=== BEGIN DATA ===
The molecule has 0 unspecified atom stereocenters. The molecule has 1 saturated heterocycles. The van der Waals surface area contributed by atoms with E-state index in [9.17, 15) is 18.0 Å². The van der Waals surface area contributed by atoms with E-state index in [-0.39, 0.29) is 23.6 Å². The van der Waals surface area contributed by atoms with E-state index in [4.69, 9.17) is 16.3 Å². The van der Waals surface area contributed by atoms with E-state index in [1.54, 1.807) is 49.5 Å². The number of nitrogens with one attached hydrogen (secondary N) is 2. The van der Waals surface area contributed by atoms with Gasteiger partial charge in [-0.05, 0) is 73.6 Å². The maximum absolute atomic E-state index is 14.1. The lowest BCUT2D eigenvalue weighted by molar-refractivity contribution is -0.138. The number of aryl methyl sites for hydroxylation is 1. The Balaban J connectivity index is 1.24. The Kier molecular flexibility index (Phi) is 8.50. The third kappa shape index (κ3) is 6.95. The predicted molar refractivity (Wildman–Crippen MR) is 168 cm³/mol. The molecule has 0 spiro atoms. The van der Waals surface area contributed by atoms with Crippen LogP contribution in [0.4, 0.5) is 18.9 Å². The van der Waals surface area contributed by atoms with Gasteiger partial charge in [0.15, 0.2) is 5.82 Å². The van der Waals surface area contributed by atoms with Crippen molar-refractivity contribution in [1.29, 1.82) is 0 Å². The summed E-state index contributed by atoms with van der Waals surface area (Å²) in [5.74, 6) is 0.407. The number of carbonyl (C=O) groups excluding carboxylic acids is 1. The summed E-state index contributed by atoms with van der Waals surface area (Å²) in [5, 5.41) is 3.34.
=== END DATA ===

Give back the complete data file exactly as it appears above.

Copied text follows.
The molecule has 0 unspecified atom stereocenters. The molecule has 1 saturated heterocycles. The van der Waals surface area contributed by atoms with E-state index in [9.17, 15) is 18.0 Å². The van der Waals surface area contributed by atoms with E-state index in [-0.39, 0.29) is 23.6 Å². The van der Waals surface area contributed by atoms with E-state index in [4.69, 9.17) is 16.3 Å². The van der Waals surface area contributed by atoms with E-state index in [1.54, 1.807) is 49.5 Å². The number of nitrogens with one attached hydrogen (secondary N) is 2. The van der Waals surface area contributed by atoms with Gasteiger partial charge in [-0.05, 0) is 73.6 Å². The maximum absolute atomic E-state index is 14.1. The lowest BCUT2D eigenvalue weighted by molar-refractivity contribution is -0.138. The number of aryl methyl sites for hydroxylation is 1. The Balaban J connectivity index is 1.24. The Kier molecular flexibility index (Phi) is 8.50. The third kappa shape index (κ3) is 6.95. The predicted molar refractivity (Wildman–Crippen MR) is 168 cm³/mol. The molecule has 0 spiro atoms. The van der Waals surface area contributed by atoms with Crippen LogP contribution in [0.4, 0.5) is 18.9 Å². The van der Waals surface area contributed by atoms with Gasteiger partial charge in [0.15, 0.2) is 5.82 Å². The van der Waals surface area contributed by atoms with Crippen molar-refractivity contribution in [1.29, 1.82) is 0 Å². The summed E-state index contributed by atoms with van der Waals surface area (Å²) in [5.74, 6) is 0.407. The number of carbonyl (C=O) groups excluding carboxylic acids is 1. The summed E-state index contributed by atoms with van der Waals surface area (Å²) in [5, 5.41) is 3.34.